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Invited Commentary | Less Is More

Shared Decision-Making Easy to Evoke, Challenging to Implement

Miriam Kuppermann, PhD, MPH1; George F. Sawaya, MD1
[+] Author Affiliations
1Department of Obstetrics, Gynecology, and Reproductive Sciences, University of California, San Francisco
JAMA Intern Med. 2015;175(2):167-168. doi:10.1001/jamainternmed.2014.4606.
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In this issue of JAMA Internal Medicine, 2 poignant accounts of experiences with breast cancer screening are presented: that of a 40-year-old trying to engage her physician in shared decision-making regarding mammography, which she ultimately decides to forgo,1 and the account of an 83-year-old who has the test, perhaps without realizing it was being offered and not necessarily recommended, and has an abnormal finding.2 In both, a central component of patient-centered care is missing: elicitation of patient preferences and values as part of a shared decision-making process. While the need for shared decision-making is easy to evoke, it can be challenging to implement. How do clinicians decide which among the myriad clinical decisions they face each day warrant a shared decision-making approach? And how can they integrate shared decision-making into busy practices?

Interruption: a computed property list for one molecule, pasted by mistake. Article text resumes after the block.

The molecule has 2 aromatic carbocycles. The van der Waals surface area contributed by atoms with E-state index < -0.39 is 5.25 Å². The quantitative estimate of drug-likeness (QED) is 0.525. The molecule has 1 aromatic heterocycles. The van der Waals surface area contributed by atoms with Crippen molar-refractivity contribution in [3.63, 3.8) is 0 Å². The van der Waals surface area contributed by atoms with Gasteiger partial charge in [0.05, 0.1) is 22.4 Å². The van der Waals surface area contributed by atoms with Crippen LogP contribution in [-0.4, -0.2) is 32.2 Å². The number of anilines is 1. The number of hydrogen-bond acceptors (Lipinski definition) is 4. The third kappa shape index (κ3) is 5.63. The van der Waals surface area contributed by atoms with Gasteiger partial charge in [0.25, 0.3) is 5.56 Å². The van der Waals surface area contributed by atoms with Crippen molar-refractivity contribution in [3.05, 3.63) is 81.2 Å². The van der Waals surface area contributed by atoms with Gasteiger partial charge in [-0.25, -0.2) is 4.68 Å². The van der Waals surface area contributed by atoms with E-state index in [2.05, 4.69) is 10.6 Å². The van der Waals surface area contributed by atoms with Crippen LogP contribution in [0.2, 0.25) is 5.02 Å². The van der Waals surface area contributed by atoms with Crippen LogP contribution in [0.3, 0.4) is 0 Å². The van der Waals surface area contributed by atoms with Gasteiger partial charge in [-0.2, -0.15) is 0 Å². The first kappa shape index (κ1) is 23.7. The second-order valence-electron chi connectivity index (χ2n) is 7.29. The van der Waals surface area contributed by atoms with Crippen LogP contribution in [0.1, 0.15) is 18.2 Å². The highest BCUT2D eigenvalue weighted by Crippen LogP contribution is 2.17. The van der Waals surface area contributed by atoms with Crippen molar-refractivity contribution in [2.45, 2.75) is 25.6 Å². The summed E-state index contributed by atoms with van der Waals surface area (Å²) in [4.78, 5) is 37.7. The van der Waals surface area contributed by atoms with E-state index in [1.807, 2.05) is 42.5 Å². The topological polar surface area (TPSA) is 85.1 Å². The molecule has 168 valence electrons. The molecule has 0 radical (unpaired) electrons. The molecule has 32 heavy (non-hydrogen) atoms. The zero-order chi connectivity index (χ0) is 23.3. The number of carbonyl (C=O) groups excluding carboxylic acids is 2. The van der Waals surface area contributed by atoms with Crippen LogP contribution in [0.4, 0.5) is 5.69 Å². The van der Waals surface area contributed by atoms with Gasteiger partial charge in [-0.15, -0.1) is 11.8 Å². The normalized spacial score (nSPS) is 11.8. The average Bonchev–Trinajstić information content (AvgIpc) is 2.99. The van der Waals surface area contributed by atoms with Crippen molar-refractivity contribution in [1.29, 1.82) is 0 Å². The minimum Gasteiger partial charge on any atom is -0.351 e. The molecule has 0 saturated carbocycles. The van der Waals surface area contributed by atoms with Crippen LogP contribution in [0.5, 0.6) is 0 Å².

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The American Medical Association is accredited by the Accreditation Council for Continuing Medical Education to provide continuing medical education for physicians. The AMA designates this journal-based CME activity for a maximum of 1 AMA PRA Category 1 CreditTM per course. Physicians should claim only the credit commensurate with the extent of their participation in the activity. Physicians who complete the CME course and score at least 80% correct on the quiz are eligible for AMA PRA Category 1 CreditTM.
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